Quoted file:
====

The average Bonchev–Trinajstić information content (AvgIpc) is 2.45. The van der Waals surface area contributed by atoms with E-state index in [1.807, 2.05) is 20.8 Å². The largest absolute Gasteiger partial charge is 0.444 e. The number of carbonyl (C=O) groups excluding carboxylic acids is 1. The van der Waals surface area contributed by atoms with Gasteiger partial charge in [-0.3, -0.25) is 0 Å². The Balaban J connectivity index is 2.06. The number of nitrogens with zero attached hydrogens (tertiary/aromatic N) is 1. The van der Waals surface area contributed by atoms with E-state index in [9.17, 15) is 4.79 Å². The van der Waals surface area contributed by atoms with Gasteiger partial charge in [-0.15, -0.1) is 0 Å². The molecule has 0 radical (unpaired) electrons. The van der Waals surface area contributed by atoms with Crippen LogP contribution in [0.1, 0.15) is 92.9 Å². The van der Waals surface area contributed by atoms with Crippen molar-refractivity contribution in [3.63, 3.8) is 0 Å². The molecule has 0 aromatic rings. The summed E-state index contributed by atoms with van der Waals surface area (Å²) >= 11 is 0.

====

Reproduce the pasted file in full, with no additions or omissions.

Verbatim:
The average Bonchev–Trinajstić information content (AvgIpc) is 2.45. The van der Waals surface area contributed by atoms with E-state index in [1.807, 2.05) is 20.8 Å². The largest absolute Gasteiger partial charge is 0.444 e. The number of carbonyl (C=O) groups excluding carboxylic acids is 1. The van der Waals surface area contributed by atoms with Gasteiger partial charge in [-0.3, -0.25) is 0 Å². The Balaban J connectivity index is 2.06. The number of nitrogens with zero attached hydrogens (tertiary/aromatic N) is 1. The van der Waals surface area contributed by atoms with E-state index in [9.17, 15) is 4.79 Å². The van der Waals surface area contributed by atoms with Gasteiger partial charge in [-0.15, -0.1) is 0 Å². The molecule has 0 radical (unpaired) electrons. The van der Waals surface area contributed by atoms with Crippen LogP contribution in [0.1, 0.15) is 92.9 Å². The van der Waals surface area contributed by atoms with Crippen molar-refractivity contribution in [3.63, 3.8) is 0 Å². The molecule has 0 aromatic rings. The summed E-state index contributed by atoms with van der Waals surface area (Å²) >= 11 is 0.